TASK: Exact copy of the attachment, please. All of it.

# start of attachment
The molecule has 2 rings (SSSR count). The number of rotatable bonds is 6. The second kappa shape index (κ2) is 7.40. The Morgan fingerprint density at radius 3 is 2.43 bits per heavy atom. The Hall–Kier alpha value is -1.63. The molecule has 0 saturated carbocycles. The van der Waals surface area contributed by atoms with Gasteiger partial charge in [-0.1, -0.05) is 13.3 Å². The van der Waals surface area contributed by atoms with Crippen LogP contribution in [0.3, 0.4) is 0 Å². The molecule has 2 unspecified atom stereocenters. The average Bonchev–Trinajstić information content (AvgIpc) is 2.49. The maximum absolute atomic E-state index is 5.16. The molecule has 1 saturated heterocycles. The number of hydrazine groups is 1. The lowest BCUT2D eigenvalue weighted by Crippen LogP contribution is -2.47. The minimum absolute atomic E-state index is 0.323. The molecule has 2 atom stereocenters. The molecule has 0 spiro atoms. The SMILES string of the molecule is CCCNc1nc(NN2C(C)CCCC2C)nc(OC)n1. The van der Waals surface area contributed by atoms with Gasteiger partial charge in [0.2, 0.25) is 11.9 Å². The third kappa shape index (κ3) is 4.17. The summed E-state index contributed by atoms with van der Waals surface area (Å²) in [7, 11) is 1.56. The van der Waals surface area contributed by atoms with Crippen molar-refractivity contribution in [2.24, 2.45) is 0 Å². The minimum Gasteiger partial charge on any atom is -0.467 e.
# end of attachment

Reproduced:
The molecule has 2 rings (SSSR count). The number of rotatable bonds is 6. The second kappa shape index (κ2) is 7.40. The Morgan fingerprint density at radius 3 is 2.43 bits per heavy atom. The Hall–Kier alpha value is -1.63. The molecule has 0 saturated carbocycles. The van der Waals surface area contributed by atoms with Gasteiger partial charge in [-0.1, -0.05) is 13.3 Å². The van der Waals surface area contributed by atoms with Crippen LogP contribution in [0.3, 0.4) is 0 Å². The molecule has 2 unspecified atom stereocenters. The average Bonchev–Trinajstić information content (AvgIpc) is 2.49. The maximum absolute atomic E-state index is 5.16. The molecule has 1 saturated heterocycles. The number of hydrazine groups is 1. The lowest BCUT2D eigenvalue weighted by Crippen LogP contribution is -2.47. The minimum absolute atomic E-state index is 0.323. The molecule has 2 atom stereocenters. The molecule has 0 spiro atoms. The SMILES string of the molecule is CCCNc1nc(NN2C(C)CCCC2C)nc(OC)n1. The van der Waals surface area contributed by atoms with Gasteiger partial charge in [0.2, 0.25) is 11.9 Å². The third kappa shape index (κ3) is 4.17. The summed E-state index contributed by atoms with van der Waals surface area (Å²) in [7, 11) is 1.56. The van der Waals surface area contributed by atoms with Crippen molar-refractivity contribution in [2.24, 2.45) is 0 Å². The minimum Gasteiger partial charge on any atom is -0.467 e.